“Quiet dwarf, or I’ll cut off your testes.”
If you’ve been listening to the podcasts you’ve familiar with this and the other witty catchphrases of Dovana the Blue – Gub the dragonborn’s former partner in crime / perpetual love interest.
NPC companion characters are a unique challenge for any DM. Previously, I wrote on how I was managing the tag-a-long Princess Cameillia. Dovana is a much more traditional NPC companion – for one she was going to have to live up to her reputations as an ass-kicking assassin and enter combat. In order to run a traditional companion like this, you only really need two things – their a mini character sheet, and a good voice.
When it comes to running NPC team members like Dovana, 4e actually has a great system already set up – companion character stat blocks. First introduced in Dungeon 182 back in September 2010, this system has gone criminally overlooked by Wizards of the Coast themselves. As of the current date, only 4 companion character stats blocks exist, and they are of varying quality.
As a result I resorted to the Adventure Builder tool to construct my own companion character stat block for Dovana. You can download her here, for use in your own game, or as a starting point for further modification. Dovana herself is a modification of Sir Oakley’s companion stats from Madness at Gardmore Abbey, with some slight changes and a powerful “teamwork” attack for use when she is back to back with Gub.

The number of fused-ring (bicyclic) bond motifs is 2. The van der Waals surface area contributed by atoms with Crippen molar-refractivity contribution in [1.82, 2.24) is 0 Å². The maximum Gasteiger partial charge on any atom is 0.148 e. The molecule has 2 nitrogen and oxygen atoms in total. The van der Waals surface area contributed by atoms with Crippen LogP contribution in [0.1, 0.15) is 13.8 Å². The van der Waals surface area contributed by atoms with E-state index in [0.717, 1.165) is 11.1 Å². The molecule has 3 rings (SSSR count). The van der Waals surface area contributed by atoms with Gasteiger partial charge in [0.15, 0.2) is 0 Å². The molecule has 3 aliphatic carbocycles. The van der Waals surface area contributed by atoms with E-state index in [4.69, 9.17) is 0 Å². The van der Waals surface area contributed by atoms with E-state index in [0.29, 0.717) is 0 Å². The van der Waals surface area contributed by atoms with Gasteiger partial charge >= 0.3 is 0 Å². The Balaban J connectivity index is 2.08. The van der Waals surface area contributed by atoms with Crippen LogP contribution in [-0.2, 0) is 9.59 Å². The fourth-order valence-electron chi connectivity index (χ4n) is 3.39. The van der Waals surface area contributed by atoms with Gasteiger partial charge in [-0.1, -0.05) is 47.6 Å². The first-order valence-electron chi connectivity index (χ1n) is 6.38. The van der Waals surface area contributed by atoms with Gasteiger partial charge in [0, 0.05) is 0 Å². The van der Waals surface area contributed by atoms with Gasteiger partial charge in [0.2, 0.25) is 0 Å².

The stat card is tool #1 for running a companion. Tool #2, and nearly as important, is her voice. I can’t tout the advantages of using a character voice (as a player or DM) highly enough. Character voices do two things very well – establish a character, and free you to say anything.
Character voice brings you into your character as nothing else can. In the same way that wearing a mask can make you feel strangely liberated, putting on apersona with your voice can lead to a whole dimension of your personality you had no idea was there. You’ll find yourself saying things you would have never considered a second ago and which suit the character perfectly. The opening line of this article is one example – I never planned on having Dovana threaten anyone’s testes, in fact, I’m not sure I’ve ever used the word “testes” before in my life. Truth me told, I had very little planned for Dovana, and almost nothing in the way of character background. Instead, I found her through her voice. As soon as I altered my voice, my mindset naturally followed. Trust me on this, crazy though it may sound, and give it a try with your characters. A voice lends an authenticity to your character, and breathes real life into him or her – instantly.
Another thing character voice can do is save feelings at the table. This may seem a minor consideration, but one that is often overlooked to a DM’s detriment.
In the heat of role playing, NPCs (or player characters) can get down right nasty with other players at the table. Some players don’t have trouble with this, but brains are very simple things sometimes, and it can be surprisingly difficult to separate the actor from the character where feelings are concerned.
Using a character voice to call someone a “A worthless pile of rancid waste”, can make all the difference between a player getting riled up to kill an evil warlord instead of feeling rebuffed.